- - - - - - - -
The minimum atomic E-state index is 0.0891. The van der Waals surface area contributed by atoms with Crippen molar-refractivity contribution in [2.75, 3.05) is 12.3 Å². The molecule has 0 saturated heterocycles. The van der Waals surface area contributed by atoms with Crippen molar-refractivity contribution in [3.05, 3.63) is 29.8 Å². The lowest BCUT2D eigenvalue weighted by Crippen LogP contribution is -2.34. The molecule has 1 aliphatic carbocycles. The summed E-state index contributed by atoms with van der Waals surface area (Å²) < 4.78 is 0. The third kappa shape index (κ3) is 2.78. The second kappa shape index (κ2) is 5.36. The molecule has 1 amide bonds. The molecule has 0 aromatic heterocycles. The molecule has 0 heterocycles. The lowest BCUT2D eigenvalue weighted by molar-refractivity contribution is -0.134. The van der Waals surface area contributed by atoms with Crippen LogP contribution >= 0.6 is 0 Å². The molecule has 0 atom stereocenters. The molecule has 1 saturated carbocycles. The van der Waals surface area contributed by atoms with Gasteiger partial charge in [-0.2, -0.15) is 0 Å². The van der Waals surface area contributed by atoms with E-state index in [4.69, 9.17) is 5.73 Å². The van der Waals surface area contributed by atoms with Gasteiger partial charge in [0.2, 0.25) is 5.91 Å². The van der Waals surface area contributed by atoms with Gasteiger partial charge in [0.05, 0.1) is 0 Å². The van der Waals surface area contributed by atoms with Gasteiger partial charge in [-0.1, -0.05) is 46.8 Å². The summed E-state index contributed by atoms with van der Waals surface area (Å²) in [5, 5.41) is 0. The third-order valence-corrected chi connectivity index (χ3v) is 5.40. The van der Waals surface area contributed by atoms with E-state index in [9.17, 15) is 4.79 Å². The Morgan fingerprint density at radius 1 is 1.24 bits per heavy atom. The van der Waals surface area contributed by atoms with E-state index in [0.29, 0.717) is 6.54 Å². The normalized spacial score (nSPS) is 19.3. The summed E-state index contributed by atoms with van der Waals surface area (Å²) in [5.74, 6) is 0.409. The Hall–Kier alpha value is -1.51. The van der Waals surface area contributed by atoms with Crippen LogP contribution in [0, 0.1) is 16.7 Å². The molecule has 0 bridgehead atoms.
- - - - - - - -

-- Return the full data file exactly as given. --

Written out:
The minimum atomic E-state index is 0.0891. The van der Waals surface area contributed by atoms with Crippen molar-refractivity contribution in [2.75, 3.05) is 12.3 Å². The molecule has 0 saturated heterocycles. The van der Waals surface area contributed by atoms with Crippen molar-refractivity contribution in [3.05, 3.63) is 29.8 Å². The lowest BCUT2D eigenvalue weighted by Crippen LogP contribution is -2.34. The molecule has 1 aliphatic carbocycles. The summed E-state index contributed by atoms with van der Waals surface area (Å²) < 4.78 is 0. The third kappa shape index (κ3) is 2.78. The second kappa shape index (κ2) is 5.36. The molecule has 1 amide bonds. The molecule has 0 aromatic heterocycles. The molecule has 0 heterocycles. The lowest BCUT2D eigenvalue weighted by molar-refractivity contribution is -0.134. The van der Waals surface area contributed by atoms with Crippen LogP contribution >= 0.6 is 0 Å². The molecule has 0 atom stereocenters. The molecule has 1 saturated carbocycles. The van der Waals surface area contributed by atoms with Gasteiger partial charge in [-0.2, -0.15) is 0 Å². The van der Waals surface area contributed by atoms with E-state index in [4.69, 9.17) is 5.73 Å². The van der Waals surface area contributed by atoms with Gasteiger partial charge in [0.2, 0.25) is 5.91 Å². The van der Waals surface area contributed by atoms with Gasteiger partial charge in [0.05, 0.1) is 0 Å². The van der Waals surface area contributed by atoms with Gasteiger partial charge in [-0.1, -0.05) is 46.8 Å². The summed E-state index contributed by atoms with van der Waals surface area (Å²) in [5, 5.41) is 0. The third-order valence-corrected chi connectivity index (χ3v) is 5.40. The van der Waals surface area contributed by atoms with E-state index in [9.17, 15) is 4.79 Å². The Morgan fingerprint density at radius 1 is 1.24 bits per heavy atom. The van der Waals surface area contributed by atoms with E-state index in [0.29, 0.717) is 6.54 Å². The normalized spacial score (nSPS) is 19.3. The summed E-state index contributed by atoms with van der Waals surface area (Å²) in [5.74, 6) is 0.409. The Hall–Kier alpha value is -1.51. The van der Waals surface area contributed by atoms with Crippen LogP contribution in [0, 0.1) is 16.7 Å². The molecule has 0 bridgehead atoms.